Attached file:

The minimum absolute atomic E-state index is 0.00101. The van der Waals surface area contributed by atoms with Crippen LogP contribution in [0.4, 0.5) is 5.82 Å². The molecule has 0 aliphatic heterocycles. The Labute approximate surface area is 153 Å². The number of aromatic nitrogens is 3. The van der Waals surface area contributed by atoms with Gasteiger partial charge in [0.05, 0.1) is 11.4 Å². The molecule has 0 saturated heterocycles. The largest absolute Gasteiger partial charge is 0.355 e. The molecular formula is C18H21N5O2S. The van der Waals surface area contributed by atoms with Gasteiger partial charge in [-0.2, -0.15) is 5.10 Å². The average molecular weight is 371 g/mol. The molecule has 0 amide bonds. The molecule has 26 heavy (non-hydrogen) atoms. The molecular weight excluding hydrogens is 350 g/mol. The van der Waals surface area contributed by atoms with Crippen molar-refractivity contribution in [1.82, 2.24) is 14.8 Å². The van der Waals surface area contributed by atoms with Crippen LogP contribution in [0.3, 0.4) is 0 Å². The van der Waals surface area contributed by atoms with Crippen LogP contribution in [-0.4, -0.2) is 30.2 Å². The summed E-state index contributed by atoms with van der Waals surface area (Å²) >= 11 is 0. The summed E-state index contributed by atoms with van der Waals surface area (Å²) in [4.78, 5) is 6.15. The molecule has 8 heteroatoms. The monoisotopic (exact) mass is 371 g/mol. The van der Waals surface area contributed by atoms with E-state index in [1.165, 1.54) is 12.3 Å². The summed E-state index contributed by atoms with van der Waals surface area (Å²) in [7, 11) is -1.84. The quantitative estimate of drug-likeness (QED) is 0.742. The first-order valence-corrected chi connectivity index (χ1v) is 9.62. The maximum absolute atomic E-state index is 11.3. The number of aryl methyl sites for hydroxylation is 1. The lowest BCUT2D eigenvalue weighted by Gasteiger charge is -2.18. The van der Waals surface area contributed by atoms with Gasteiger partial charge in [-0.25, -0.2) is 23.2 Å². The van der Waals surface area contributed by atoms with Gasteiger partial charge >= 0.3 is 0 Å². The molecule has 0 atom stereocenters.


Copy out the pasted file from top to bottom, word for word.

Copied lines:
The minimum absolute atomic E-state index is 0.00101. The van der Waals surface area contributed by atoms with Crippen LogP contribution in [0.4, 0.5) is 5.82 Å². The molecule has 0 aliphatic heterocycles. The Labute approximate surface area is 153 Å². The number of aromatic nitrogens is 3. The van der Waals surface area contributed by atoms with Gasteiger partial charge in [0.05, 0.1) is 11.4 Å². The molecule has 0 saturated heterocycles. The largest absolute Gasteiger partial charge is 0.355 e. The molecular formula is C18H21N5O2S. The van der Waals surface area contributed by atoms with Gasteiger partial charge in [-0.2, -0.15) is 5.10 Å². The average molecular weight is 371 g/mol. The molecule has 0 amide bonds. The molecule has 26 heavy (non-hydrogen) atoms. The molecular weight excluding hydrogens is 350 g/mol. The van der Waals surface area contributed by atoms with Crippen molar-refractivity contribution in [1.82, 2.24) is 14.8 Å². The van der Waals surface area contributed by atoms with Crippen LogP contribution in [0.3, 0.4) is 0 Å². The van der Waals surface area contributed by atoms with Crippen LogP contribution in [-0.4, -0.2) is 30.2 Å². The summed E-state index contributed by atoms with van der Waals surface area (Å²) >= 11 is 0. The summed E-state index contributed by atoms with van der Waals surface area (Å²) in [4.78, 5) is 6.15. The molecule has 8 heteroatoms. The monoisotopic (exact) mass is 371 g/mol. The van der Waals surface area contributed by atoms with E-state index in [1.165, 1.54) is 12.3 Å². The summed E-state index contributed by atoms with van der Waals surface area (Å²) in [7, 11) is -1.84. The quantitative estimate of drug-likeness (QED) is 0.742. The first-order valence-corrected chi connectivity index (χ1v) is 9.62. The maximum absolute atomic E-state index is 11.3. The number of aryl methyl sites for hydroxylation is 1. The lowest BCUT2D eigenvalue weighted by Gasteiger charge is -2.18. The van der Waals surface area contributed by atoms with Gasteiger partial charge in [-0.25, -0.2) is 23.2 Å². The van der Waals surface area contributed by atoms with Gasteiger partial charge >= 0.3 is 0 Å². The molecule has 0 atom stereocenters.